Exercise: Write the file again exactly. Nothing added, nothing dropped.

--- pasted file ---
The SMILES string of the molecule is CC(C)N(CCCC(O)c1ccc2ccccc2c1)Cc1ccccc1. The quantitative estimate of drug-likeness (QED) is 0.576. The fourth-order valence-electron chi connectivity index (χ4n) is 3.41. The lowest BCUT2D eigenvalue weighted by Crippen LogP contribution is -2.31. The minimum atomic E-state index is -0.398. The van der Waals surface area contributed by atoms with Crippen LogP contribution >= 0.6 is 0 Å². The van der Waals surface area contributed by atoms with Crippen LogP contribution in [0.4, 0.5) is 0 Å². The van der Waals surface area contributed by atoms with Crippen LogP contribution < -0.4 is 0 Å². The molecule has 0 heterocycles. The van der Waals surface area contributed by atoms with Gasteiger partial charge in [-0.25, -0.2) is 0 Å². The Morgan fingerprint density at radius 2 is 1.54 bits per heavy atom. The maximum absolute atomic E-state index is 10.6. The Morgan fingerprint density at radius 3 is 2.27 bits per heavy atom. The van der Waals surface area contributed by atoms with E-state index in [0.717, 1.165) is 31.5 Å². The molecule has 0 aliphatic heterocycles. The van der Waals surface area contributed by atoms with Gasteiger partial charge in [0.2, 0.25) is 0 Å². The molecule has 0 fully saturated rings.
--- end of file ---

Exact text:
The SMILES string of the molecule is CC(C)N(CCCC(O)c1ccc2ccccc2c1)Cc1ccccc1. The quantitative estimate of drug-likeness (QED) is 0.576. The fourth-order valence-electron chi connectivity index (χ4n) is 3.41. The lowest BCUT2D eigenvalue weighted by Crippen LogP contribution is -2.31. The minimum atomic E-state index is -0.398. The van der Waals surface area contributed by atoms with Crippen LogP contribution >= 0.6 is 0 Å². The van der Waals surface area contributed by atoms with Crippen LogP contribution in [0.4, 0.5) is 0 Å². The van der Waals surface area contributed by atoms with Crippen LogP contribution < -0.4 is 0 Å². The molecule has 0 heterocycles. The van der Waals surface area contributed by atoms with Gasteiger partial charge in [-0.25, -0.2) is 0 Å². The Morgan fingerprint density at radius 2 is 1.54 bits per heavy atom. The maximum absolute atomic E-state index is 10.6. The Morgan fingerprint density at radius 3 is 2.27 bits per heavy atom. The van der Waals surface area contributed by atoms with E-state index in [0.717, 1.165) is 31.5 Å². The molecule has 0 aliphatic heterocycles. The van der Waals surface area contributed by atoms with Gasteiger partial charge in [0.2, 0.25) is 0 Å². The molecule has 0 fully saturated rings.